Jordan went back to college while he was injured in his second season: In his second season in the NBA, Jordan broke his left foot. He missed 64 games, and he was anxious to get back despite his doctor's orders. Instead, he convinced the Bulls to let him return to UNC to work on his degree. But he had other things in mind, too. Jordan narrates what came next, which is accompanied by a video of him rehabbing in a pool and black-and-white still photos of his time back on campus in Chapel Hill, North Carolina. While he was there, Jordan began playing—first one-on-one, then two-on-two, three-on-three—working his way up to what he believed was full strength.

The Bulls had no idea until he returned to Chicago and team personnel noticed that the calf on his injured leg appeared stronger than his non-injured leg.

Jordan's love for gambling started early: There have long been rumors about Jordan's gambling and whether it became a problem during his career. The series re-airs a gambling-focused 1993 interview with Ahmad Rashad, the pro football player-turned-sportscaster. In the sit-down, Jordan, wearing sunglasses indoors, presents the flimsy argument that his gambling can't be a problem because he's not struggling financially. That interview is part of a larger treatment of Jordan's love of cards—Bulls center Will Perdue discusses the high-stakes games that used to transpire in the back of the Bulls plane while less risk-averse guys played dollar blackjack up front—which the series traces back to the star's rookie year.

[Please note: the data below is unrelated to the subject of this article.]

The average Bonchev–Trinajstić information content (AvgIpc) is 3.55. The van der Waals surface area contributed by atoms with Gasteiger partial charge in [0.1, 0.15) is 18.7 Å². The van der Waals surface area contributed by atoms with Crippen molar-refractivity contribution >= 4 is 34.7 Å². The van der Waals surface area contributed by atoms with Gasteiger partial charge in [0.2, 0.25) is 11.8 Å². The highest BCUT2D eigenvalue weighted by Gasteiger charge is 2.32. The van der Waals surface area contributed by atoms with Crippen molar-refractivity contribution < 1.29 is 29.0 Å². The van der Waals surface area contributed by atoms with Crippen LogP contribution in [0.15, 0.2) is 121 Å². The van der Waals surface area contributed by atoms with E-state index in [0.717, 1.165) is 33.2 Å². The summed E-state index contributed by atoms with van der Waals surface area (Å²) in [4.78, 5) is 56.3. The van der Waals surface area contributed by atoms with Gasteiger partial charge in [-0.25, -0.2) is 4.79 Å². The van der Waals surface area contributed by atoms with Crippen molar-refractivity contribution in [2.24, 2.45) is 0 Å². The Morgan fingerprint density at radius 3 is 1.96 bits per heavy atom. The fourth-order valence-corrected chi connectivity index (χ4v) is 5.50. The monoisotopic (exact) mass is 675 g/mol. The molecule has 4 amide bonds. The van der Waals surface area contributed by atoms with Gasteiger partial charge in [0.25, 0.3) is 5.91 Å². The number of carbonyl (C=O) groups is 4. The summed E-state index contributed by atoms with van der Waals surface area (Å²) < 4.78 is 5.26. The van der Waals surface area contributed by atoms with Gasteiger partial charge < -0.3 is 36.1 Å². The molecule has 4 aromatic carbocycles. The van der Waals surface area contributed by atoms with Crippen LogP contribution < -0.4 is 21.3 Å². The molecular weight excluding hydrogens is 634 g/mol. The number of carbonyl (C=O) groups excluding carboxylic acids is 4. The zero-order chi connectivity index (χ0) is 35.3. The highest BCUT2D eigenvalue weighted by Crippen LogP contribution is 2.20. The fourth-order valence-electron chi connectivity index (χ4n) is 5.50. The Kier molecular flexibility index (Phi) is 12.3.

Cards are mentioned as early as Episode 1, when Jordan as a rookie is portrayed shying away from his teammates' partying. Instead, he preferred cards and his favorite "cocktail": orange juice and 7Up.

When Jordan filmed Space Jam, Warner Brothers built him a practice facility:
Before watching The Last Dance, I'd never thought much about the logistics of Space Jam. Jordan filmed it in the summer of 1995, just months after he'd returned to basketball after nearly two seasons away playing minor-league baseball. He wasn't quite himself on the court in the spring of 1995, but by the fall, he was in good enough shape to lead the team on a championship run.

That means Jordan spent the summer he was filming Space Jam getting his 32-year-old body back in peak form. He did so in a facility on the Warner Brothers lot, where he recruited other star players—including Pacers guard Reggie Miller, Ewing and Nets center Shawn Bradley—to stop by for pickup games that helped Jordan get his edge back. The games went late into the night, and Jordan had early call times, sometimes at 6 a.m.

"This dude was like a vampire," Miller says.

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NBA Commissioner David Stern presents Michael Jordan and the Chicago Bulls the championship trophy after the Bulls defeated the Phoenix Suns in Game Six of the 1993 NBA Finales Andrew D. Bernstein/NBA Photos